Marco McClean,

* * *



  1. David Jensen February 13, 2021

    To really understand the issue of retroactive contracts, look closely at the county’s Byzantine contract development and approval process. Track the inexplicable time from initiation to approval. There you will find the real problem. They use canned language with fill-in-the-blanks entries for names and numbers. Then comes the glacial review process. As Environmental Health Director, I would wait for contracts to be approved, then have to resubmit them for reprocessing because the effective date had passed, hence it had become “retroactive.” Approval by County Counsel was the purgatory where they lingered longest. If the process is not corrected, the problem will continue.

  2. Marmon February 13, 2021

    It’s a bunch of bullshit what the Dems just pulled off by changing the charges against Trump at the end of his trial. They charged him with Inciting an insurrection, when that didn’t work, they now want to go for dereliction of duty for Trump not doing enough to stop the rioters. This is not going to go over well with 75 million Trump supporters.

    Trump will claim that those who breeched the Capital building were not his followers and that he had no control over them.

    Screw all you haters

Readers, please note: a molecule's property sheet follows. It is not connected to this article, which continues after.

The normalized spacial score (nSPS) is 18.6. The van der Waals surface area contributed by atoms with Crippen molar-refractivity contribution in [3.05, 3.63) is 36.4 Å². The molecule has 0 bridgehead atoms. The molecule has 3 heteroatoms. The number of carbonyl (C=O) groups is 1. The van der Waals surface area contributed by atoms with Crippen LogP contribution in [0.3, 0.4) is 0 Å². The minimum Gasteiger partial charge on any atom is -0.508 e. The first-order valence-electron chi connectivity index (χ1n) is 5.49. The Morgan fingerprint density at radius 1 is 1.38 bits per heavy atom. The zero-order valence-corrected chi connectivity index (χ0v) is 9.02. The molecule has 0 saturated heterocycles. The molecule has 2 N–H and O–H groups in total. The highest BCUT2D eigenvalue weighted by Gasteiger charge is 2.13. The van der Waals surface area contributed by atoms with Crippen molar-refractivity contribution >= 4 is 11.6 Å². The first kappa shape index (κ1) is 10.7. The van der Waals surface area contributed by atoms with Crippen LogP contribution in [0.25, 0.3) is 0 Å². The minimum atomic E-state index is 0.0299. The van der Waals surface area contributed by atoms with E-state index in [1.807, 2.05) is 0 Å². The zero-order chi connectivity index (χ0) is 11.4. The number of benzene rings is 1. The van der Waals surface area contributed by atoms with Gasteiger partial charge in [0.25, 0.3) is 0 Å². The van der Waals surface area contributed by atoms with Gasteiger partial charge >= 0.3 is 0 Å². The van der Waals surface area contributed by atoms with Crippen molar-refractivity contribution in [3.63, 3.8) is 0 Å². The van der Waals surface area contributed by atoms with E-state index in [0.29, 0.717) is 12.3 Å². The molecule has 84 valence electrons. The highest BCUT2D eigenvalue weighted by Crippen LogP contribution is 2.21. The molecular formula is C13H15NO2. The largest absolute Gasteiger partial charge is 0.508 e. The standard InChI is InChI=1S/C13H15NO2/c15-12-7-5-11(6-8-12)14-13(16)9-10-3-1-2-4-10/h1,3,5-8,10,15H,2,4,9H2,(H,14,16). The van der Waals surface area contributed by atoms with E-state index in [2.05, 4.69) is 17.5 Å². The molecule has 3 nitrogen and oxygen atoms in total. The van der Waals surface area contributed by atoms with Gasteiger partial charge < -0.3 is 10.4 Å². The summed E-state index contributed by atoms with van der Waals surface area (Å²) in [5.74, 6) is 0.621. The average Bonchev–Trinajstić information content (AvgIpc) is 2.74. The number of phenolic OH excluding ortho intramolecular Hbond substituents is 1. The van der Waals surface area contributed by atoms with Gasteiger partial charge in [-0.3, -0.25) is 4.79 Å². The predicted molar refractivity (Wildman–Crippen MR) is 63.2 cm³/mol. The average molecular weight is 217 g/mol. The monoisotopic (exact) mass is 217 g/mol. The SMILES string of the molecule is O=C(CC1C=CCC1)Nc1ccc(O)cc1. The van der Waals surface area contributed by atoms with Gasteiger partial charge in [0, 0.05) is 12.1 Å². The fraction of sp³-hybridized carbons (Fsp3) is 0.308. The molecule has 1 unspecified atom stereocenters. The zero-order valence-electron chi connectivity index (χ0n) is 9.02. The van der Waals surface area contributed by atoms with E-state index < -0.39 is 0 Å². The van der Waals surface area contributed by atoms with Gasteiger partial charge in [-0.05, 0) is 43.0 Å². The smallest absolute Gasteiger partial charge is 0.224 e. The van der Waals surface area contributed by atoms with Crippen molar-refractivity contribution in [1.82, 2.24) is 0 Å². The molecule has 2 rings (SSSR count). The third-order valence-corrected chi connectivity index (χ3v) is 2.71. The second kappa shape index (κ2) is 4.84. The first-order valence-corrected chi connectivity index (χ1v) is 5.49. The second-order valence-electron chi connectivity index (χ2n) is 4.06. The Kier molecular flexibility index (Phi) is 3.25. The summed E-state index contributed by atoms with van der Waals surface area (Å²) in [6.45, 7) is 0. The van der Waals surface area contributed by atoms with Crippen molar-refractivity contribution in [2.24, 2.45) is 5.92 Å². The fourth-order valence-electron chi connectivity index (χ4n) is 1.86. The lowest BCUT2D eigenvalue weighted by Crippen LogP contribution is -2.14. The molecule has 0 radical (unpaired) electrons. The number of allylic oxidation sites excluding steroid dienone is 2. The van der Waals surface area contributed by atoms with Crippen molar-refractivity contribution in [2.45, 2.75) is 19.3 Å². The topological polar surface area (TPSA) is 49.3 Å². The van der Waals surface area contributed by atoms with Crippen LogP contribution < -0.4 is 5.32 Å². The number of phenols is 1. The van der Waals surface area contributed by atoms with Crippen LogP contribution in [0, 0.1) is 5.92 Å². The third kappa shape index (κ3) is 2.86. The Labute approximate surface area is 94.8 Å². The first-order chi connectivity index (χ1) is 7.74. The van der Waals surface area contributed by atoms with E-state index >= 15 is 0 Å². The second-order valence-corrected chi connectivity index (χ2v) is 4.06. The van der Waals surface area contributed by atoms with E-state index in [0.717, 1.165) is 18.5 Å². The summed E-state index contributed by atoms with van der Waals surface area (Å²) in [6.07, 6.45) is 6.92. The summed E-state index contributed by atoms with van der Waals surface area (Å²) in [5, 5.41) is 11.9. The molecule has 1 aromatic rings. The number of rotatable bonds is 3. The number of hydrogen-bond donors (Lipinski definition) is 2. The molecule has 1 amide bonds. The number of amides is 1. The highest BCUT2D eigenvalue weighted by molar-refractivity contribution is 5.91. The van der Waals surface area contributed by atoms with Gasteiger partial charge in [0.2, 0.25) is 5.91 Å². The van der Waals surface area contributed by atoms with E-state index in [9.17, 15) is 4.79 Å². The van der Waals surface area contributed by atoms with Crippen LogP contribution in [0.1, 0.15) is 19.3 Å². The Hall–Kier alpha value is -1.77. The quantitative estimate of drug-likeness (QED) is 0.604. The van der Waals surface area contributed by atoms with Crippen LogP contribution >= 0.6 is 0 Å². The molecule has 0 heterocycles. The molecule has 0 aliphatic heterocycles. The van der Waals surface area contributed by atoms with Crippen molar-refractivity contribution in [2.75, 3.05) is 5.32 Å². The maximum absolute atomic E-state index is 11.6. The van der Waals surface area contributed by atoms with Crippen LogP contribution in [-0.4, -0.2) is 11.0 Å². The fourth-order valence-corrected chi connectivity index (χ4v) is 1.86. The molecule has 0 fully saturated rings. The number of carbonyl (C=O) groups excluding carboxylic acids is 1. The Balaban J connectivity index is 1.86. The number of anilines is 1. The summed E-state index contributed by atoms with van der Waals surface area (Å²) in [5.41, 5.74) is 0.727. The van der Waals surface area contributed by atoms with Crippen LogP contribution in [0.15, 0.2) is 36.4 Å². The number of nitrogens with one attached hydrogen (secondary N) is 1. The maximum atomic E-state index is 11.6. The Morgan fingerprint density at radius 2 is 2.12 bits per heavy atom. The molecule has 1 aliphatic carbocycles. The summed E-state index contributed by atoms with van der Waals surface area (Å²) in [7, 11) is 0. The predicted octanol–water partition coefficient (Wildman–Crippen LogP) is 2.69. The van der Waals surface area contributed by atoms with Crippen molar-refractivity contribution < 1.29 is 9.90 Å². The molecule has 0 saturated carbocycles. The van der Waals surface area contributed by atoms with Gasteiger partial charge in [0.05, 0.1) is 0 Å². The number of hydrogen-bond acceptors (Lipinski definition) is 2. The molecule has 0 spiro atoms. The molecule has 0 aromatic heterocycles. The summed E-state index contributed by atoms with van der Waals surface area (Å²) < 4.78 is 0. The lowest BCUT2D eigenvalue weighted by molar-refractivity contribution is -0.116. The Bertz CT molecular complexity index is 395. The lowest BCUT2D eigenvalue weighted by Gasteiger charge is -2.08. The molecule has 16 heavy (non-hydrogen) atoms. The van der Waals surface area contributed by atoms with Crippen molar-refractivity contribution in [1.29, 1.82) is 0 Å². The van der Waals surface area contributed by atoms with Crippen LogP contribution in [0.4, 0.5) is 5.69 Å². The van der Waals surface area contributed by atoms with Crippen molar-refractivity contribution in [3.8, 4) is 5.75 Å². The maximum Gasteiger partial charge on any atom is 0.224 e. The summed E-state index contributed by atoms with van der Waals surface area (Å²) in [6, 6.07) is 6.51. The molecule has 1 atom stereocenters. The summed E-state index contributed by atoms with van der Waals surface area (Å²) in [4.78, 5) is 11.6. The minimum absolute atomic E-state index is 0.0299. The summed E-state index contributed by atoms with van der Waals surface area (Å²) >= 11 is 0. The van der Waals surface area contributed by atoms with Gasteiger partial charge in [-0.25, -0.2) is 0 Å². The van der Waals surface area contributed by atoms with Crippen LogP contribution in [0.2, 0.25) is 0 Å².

• Marmon February 13, 2021

      So, Senate Leader Schumer is upset that the House Manager’s decided call witnesses and change charges at the last moment. He does not want this to happen and is freaked out. This thing could drag on for weeks or months now.


    • Harvey Reading February 13, 2021

      Screw you!

      Since you are a favorite of the powers that be at AVA, I reworded my earlier comment, which was censored. I don’t see how “unstable genius” is nearly as bad as “haters”.

    • George Hollister February 13, 2021

      Mitch McConnell nailed it in his follow up to the vote to acquit. Legally, impeachment of a private citizen is like whipping a very dead horse, and illegal. But Trump can be tried in criminal court, and likely will be, which is entirely appropriate. That should put a very pretty string, and bow on a ugly package. BTW, if tried, Trump will likely get off, if the charges against him are the same as those put forth by the House of Representatives.

      • Harvey Reading February 14, 2021

        LOL. So you’re a legal expert, too?

      • Harvey Reading February 14, 2021

        And, George, he was impeached while he was still in office. What happened the other day in the senate was his impeachment trial.

        • George Hollister February 14, 2021

          What the House did made no sense for the same reason. Trump had lost, and was going to be gone before any trial. So the impeachment was a hollow one. Obviously. But if there is a criminal case against Trump, let it happen. There would be nothing hollow about that.

          • Harvey Reading February 14, 2021

            Nothing “hollow” about what they did. It showed the whole country–the whole world in fact–just what a bunch of two-faced, scumsucking fascists rethuglicans truly are. I believe, and hope, that it will serve as a wake-up call to the country. Maybe liberals will develop some backbone and quit taking crap from irrational fascist scum.